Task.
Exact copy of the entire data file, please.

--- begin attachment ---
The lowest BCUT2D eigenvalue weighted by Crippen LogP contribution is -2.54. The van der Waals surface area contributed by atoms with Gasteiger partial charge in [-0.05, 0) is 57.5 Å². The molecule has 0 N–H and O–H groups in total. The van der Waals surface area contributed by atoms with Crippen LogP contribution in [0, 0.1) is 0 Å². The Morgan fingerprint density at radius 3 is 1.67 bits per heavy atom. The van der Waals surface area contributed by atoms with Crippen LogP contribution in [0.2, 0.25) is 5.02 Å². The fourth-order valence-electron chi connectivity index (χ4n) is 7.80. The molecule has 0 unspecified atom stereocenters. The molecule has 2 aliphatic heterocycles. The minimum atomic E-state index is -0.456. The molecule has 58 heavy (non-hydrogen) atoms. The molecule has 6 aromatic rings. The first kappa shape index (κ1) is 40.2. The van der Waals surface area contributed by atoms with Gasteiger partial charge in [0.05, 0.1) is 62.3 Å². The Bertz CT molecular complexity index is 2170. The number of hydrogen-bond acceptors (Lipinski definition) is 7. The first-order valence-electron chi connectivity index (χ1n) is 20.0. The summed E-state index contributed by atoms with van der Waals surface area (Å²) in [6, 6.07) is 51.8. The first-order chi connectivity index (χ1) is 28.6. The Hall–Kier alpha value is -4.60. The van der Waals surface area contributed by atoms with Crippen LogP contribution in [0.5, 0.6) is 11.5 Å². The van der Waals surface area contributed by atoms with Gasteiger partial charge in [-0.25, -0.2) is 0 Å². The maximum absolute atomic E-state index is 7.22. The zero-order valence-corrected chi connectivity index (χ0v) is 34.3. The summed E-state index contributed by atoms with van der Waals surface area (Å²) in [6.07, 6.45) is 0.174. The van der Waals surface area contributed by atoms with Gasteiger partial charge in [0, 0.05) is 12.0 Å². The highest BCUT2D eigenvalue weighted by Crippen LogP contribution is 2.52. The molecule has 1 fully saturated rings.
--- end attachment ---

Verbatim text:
The lowest BCUT2D eigenvalue weighted by Crippen LogP contribution is -2.54. The van der Waals surface area contributed by atoms with Gasteiger partial charge in [-0.05, 0) is 57.5 Å². The molecule has 0 N–H and O–H groups in total. The van der Waals surface area contributed by atoms with Crippen LogP contribution in [0, 0.1) is 0 Å². The Morgan fingerprint density at radius 3 is 1.67 bits per heavy atom. The van der Waals surface area contributed by atoms with Crippen LogP contribution in [0.2, 0.25) is 5.02 Å². The fourth-order valence-electron chi connectivity index (χ4n) is 7.80. The molecule has 0 unspecified atom stereocenters. The molecule has 2 aliphatic heterocycles. The minimum atomic E-state index is -0.456. The molecule has 58 heavy (non-hydrogen) atoms. The molecule has 6 aromatic rings. The first kappa shape index (κ1) is 40.2. The van der Waals surface area contributed by atoms with Gasteiger partial charge in [0.05, 0.1) is 62.3 Å². The Bertz CT molecular complexity index is 2170. The number of hydrogen-bond acceptors (Lipinski definition) is 7. The first-order valence-electron chi connectivity index (χ1n) is 20.0. The summed E-state index contributed by atoms with van der Waals surface area (Å²) in [6, 6.07) is 51.8. The first-order chi connectivity index (χ1) is 28.6. The Hall–Kier alpha value is -4.60. The van der Waals surface area contributed by atoms with Crippen LogP contribution in [0.5, 0.6) is 11.5 Å². The van der Waals surface area contributed by atoms with Gasteiger partial charge in [-0.25, -0.2) is 0 Å². The maximum absolute atomic E-state index is 7.22. The zero-order valence-corrected chi connectivity index (χ0v) is 34.3. The summed E-state index contributed by atoms with van der Waals surface area (Å²) in [6.07, 6.45) is 0.174. The van der Waals surface area contributed by atoms with Gasteiger partial charge in [0, 0.05) is 12.0 Å². The highest BCUT2D eigenvalue weighted by Crippen LogP contribution is 2.52. The molecule has 1 fully saturated rings.